farsightsecurity.com. 3600 IN MX 10 mail.fsi.io.
In this case, mail intended for farsightsecurity.com email addresses gets sent to us via the host mail.fsi.io.
(6) “NS” Records: NS records specify the name servers used by a domain. For example:
ucla.edu. 3600 IN NS ns3.dns.ucla.edu. ucla.edu. 3600 IN NS ns2.dns.ucla.edu. ucla.edu. 3600 IN NS ns1.dns.ucla.edu. ucla.edu. 3600 IN NS ns4.dns.ucla.edu.
In this case, checking Farsight DNSDB, our historical passive DNS database that dates back to 2010, we can see that literally hundreds of UCLA-related hosts use ns.dns.ucla.edu for their authoritative DNS, including:
alumni.ucla.edu. art.ucla.edu. athletics.ucla.edu. classics.ucla.edu. engineering.ucla.edu. finance.ucla.edu. grandchallenges.ucla.edu. honors.ucla.edu. [...]
Regular DNS doesn’t have the ability to search the right-hand side of NS records and then return all matches found, only passive DNS databases with wildcard search functionality can perform that sort of “magic” for arbitrary name servers of interest.
(7) “PTR” Records: While “A” and “AAAA” records map domain names –> IP addresses, PTR records go the “other direction,” mapping IP addresses –> domain names.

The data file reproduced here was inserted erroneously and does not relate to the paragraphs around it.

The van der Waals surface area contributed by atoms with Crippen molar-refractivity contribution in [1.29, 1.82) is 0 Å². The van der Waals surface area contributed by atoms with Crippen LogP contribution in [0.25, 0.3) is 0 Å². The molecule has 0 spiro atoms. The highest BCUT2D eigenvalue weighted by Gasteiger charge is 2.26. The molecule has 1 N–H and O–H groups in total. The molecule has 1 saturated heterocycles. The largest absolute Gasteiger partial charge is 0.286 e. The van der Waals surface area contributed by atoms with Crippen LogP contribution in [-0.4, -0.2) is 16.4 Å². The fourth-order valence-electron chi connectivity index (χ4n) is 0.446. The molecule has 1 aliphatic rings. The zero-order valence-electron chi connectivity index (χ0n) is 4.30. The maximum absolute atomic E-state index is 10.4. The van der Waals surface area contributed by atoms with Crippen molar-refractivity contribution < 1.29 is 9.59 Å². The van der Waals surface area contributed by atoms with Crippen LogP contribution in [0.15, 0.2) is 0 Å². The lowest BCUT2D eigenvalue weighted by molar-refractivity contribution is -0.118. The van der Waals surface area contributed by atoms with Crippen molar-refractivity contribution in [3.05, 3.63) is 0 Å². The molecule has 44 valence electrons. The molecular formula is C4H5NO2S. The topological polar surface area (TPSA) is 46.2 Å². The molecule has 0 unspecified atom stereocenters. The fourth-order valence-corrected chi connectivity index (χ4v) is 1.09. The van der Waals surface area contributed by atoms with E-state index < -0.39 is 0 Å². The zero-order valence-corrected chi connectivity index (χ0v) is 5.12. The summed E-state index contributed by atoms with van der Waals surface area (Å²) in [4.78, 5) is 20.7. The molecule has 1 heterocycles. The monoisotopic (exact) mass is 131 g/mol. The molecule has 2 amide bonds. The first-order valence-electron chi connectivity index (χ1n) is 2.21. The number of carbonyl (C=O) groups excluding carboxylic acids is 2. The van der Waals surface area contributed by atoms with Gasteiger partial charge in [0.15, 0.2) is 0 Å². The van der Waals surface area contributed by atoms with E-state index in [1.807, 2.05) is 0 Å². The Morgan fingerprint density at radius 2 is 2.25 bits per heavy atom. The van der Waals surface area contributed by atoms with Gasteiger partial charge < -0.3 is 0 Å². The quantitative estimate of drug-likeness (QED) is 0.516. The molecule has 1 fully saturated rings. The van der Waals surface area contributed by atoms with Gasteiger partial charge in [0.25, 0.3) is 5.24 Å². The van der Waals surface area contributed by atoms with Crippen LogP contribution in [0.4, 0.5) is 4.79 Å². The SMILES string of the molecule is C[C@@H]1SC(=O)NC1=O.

For instance, consider 188.8.131.52 (as used by www.farsightsecurity.com). If we check the PTR record for that IP, we see:
184.108.40.206.in-addr.arpa. 86400 IN PTR archive.farsightsecurity.com.
There are a couple of surprising things about PTR records.
– First of all, the left-hand side of a PTR record is actually formed by reversing the four chunks of the IP address (in this case 220.127.116.11 becomes 18.104.22.168), and then “.in-addr.arpa” gets added to the end of the address.
While that may seem like a big change, it’s actually just a matter of convenience/formatting, and is done because the left hand side of a DNS record must ALWAYS be a name, not just a raw IP address.
– You may also wonder:
‘Why doesn’t 22.214.171.124 have a PTR that maps to www.farsightsecurity.com, instead of archive.farsightsecurity.com as shown in the example from this section? Didn’t the earlier “A” record example in this article show www.farsightsecurity.com mapping to that IP address?’
The answer to this question is that multiple domain names may be configured to point at a single IP address via “A” or “AAAA” records, while PTR records will normally only return one of those domains.
One of the nice things about DNSDB is that it will associate IP addresses with domain names beyond what’s explicitly defined in PTR records.
For example, checking DNSDB for 126.96.36.199, and limiting results to just the last week, we can see that 188.8.131.52 was actually used by:
archive.farsightsecurity.com. farsightsecurity.com. fastrpz.com. fsi.io. www.farsighsecurity.com. www.farsightsecurity.com. www.fastrpz.com. www.fsi.io.
Without access to passive DNS, you might be hard-pressed to discover those associations!
We hope that this whirlwind tour of some DNS record types was helpful if you’re new to DNS.
Joe St Sauver Ph.D. is a Scientist for Farsight Security, Inc..